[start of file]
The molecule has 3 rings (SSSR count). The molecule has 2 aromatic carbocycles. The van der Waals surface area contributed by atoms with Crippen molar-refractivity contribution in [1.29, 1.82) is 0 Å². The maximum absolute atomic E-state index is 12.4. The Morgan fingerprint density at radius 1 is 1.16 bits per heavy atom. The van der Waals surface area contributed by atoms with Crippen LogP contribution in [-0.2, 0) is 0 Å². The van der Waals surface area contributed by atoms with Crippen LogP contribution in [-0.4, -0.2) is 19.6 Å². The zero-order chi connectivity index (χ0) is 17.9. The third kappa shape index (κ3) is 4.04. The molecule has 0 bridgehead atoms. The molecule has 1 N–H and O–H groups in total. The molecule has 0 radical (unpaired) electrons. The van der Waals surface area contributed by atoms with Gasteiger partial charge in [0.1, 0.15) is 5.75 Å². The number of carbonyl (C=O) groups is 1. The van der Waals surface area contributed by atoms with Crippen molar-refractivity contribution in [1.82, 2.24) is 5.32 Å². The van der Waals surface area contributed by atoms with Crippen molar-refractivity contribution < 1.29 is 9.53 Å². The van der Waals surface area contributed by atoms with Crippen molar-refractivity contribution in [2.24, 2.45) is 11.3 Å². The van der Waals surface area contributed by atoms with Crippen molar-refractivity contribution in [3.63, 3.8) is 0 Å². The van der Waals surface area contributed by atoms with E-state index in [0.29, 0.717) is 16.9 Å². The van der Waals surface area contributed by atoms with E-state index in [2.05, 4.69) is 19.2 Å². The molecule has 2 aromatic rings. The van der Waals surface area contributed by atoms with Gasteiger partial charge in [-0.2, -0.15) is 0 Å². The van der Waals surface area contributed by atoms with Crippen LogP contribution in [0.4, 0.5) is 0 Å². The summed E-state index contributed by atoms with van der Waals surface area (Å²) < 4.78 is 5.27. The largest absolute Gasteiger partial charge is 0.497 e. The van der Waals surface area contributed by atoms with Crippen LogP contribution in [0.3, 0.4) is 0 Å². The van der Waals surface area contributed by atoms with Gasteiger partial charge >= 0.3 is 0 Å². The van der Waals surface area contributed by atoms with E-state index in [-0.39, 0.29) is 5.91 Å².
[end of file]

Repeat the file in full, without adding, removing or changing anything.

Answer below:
The molecule has 3 rings (SSSR count). The molecule has 2 aromatic carbocycles. The van der Waals surface area contributed by atoms with Crippen molar-refractivity contribution in [1.29, 1.82) is 0 Å². The maximum absolute atomic E-state index is 12.4. The Morgan fingerprint density at radius 1 is 1.16 bits per heavy atom. The van der Waals surface area contributed by atoms with Crippen LogP contribution in [-0.2, 0) is 0 Å². The van der Waals surface area contributed by atoms with Crippen LogP contribution in [-0.4, -0.2) is 19.6 Å². The zero-order chi connectivity index (χ0) is 17.9. The third kappa shape index (κ3) is 4.04. The molecule has 0 bridgehead atoms. The molecule has 1 N–H and O–H groups in total. The molecule has 0 radical (unpaired) electrons. The van der Waals surface area contributed by atoms with Gasteiger partial charge in [0.1, 0.15) is 5.75 Å². The number of carbonyl (C=O) groups is 1. The van der Waals surface area contributed by atoms with Crippen molar-refractivity contribution in [1.82, 2.24) is 5.32 Å². The van der Waals surface area contributed by atoms with Crippen molar-refractivity contribution < 1.29 is 9.53 Å². The van der Waals surface area contributed by atoms with Crippen molar-refractivity contribution in [2.24, 2.45) is 11.3 Å². The van der Waals surface area contributed by atoms with Crippen molar-refractivity contribution in [3.63, 3.8) is 0 Å². The van der Waals surface area contributed by atoms with E-state index in [0.29, 0.717) is 16.9 Å². The van der Waals surface area contributed by atoms with E-state index in [2.05, 4.69) is 19.2 Å². The molecule has 2 aromatic rings. The van der Waals surface area contributed by atoms with Gasteiger partial charge in [-0.2, -0.15) is 0 Å². The van der Waals surface area contributed by atoms with Crippen LogP contribution in [0.4, 0.5) is 0 Å². The summed E-state index contributed by atoms with van der Waals surface area (Å²) < 4.78 is 5.27. The largest absolute Gasteiger partial charge is 0.497 e. The van der Waals surface area contributed by atoms with Crippen LogP contribution in [0.3, 0.4) is 0 Å². The van der Waals surface area contributed by atoms with Gasteiger partial charge >= 0.3 is 0 Å². The van der Waals surface area contributed by atoms with E-state index in [-0.39, 0.29) is 5.91 Å².